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- GDP (PPP):
- $739.4 billion
- 1.3% growth
- 1.6% 5-year compound annual growth
- $13,225 per capita
- Inflation (CPI):
- FDI Inflow:
South Africa’s economic freedom score is 63.0, making its economy the 77th freest in the 2018 Index. Its overall score has increased by 0.7 point, with significant improvements in investment freedom and judicial effectiveness outpacing declines in scores for the tax burden and trade freedom indicators. South Africa is ranked 4th among 47 countries in the Sub-Saharan Africa region, and its overall score is above the regional and world averages.
South Africa’s economic growth has decelerated because of declining global competitiveness, growing political instability, and weakened rule of law that in 2017 caused the country’s investment-grade credit rating to be downgraded to junk status, denting investor confidence. The government must maintain macroeconomic stability while facing a combination of rising public debt, inefficient state-owned enterprises, and spending pressures. The judicial system is increasingly vulnerable to political interference, and numerous scandals and frequent political infighting have severely undermined government integrity.
South Africa has a highly developed economy and advanced economic infrastructure. The African National Congress has dominated politics since the end of apartheid in 1994. The ANC-controlled National Assembly elected Jacob Zuma to five-year presidential terms in 2009 and 2014. He cannot seek reelection. South Africa is one of the world’s largest producers and exporters of gold, platinum, and other natural resources. It also has well-developed financial, legal, communications, energy, and transport sectors as well as the continent’s largest stock exchange. Low commodity prices have weakened economic growth, and allegations of extreme corruption against Zuma have contributed to political turmoil that helped to plunge the economy into recession in 2017. Rates of formal-sector unemployment and crime are high.
Although property rights are relatively well protected and contracts are generally secure, the government increased the property transfer tax in 2017. South Africa continues to benefit from strong institutions and a robust and independent legal framework, but pervasive corruption increasingly hampers the functioning of government, and enforcement of anticorruption statutes remains inadequate.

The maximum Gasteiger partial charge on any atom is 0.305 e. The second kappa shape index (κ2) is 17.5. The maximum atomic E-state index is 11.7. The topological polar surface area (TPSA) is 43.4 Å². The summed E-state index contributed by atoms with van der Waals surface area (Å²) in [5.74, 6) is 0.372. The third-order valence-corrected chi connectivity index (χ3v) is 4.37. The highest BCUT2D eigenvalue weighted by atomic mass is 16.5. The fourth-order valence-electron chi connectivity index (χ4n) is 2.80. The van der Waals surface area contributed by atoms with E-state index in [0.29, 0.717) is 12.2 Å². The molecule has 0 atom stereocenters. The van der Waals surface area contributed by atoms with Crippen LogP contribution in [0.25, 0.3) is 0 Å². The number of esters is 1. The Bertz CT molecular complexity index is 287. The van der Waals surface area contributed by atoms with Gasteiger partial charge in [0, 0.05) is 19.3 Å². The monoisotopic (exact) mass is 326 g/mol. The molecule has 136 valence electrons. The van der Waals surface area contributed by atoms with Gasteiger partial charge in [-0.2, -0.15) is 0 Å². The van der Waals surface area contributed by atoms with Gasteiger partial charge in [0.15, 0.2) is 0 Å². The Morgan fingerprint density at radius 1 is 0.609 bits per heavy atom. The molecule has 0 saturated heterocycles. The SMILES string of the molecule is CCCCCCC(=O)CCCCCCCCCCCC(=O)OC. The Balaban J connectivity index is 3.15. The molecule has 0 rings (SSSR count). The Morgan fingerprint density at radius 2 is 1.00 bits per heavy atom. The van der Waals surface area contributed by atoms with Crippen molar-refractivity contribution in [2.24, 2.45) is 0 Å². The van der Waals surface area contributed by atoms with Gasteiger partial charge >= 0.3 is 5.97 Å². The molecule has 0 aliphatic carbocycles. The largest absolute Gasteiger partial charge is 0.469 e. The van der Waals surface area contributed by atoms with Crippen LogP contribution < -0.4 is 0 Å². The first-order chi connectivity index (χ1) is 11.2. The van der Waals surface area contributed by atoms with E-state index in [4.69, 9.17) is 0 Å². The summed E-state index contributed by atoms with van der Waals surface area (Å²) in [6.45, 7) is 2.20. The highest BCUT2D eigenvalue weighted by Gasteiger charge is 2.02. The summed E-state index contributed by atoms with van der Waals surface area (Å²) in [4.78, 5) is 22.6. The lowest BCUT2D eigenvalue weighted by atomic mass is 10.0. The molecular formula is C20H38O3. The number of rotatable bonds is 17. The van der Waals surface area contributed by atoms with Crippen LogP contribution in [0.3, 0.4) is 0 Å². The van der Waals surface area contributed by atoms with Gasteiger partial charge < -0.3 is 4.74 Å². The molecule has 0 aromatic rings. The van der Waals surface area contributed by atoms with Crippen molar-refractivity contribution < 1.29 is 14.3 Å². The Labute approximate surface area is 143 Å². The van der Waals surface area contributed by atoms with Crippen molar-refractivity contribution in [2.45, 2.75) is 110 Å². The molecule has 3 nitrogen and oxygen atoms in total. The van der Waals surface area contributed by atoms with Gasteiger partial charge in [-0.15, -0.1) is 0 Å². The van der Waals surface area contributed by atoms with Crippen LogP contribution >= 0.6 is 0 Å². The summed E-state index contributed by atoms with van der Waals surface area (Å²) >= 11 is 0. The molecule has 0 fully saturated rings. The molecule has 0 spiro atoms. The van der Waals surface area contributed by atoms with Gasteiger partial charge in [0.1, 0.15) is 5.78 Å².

The top personal income tax rate is 41 percent. The top corporate tax rate is 28 percent. Other taxes include value-added and capital gains taxes. The overall tax burden equals 30.6 percent of total domestic income. Over the past three years, government spending has amounted to 32.6 percent of total output (GDP), and budget deficits have averaged 3.6 percent of GDP. Public debt is equivalent to 50.5 percent of GDP.
The development of a more dynamic private sector will require changes to improve the efficiency and flexibility of the regulatory environment. Union membership has declined in recent years, but the labor market remains rigid. The government has abolished price controls on all but a handful of items, such as coal, fuel, and utilities, but needs to reform state-owned enterprises.
Trade is significant for South Africa’s economy; the combined value of exports and imports equals 60 percent of GDP. The average applied tariff rate is 4.2 percent. Nontariff barriers significantly impede trade. Government openness to foreign investment is below average. The financial system has gradually been evolving, and the resilient banking sector remains relatively sound.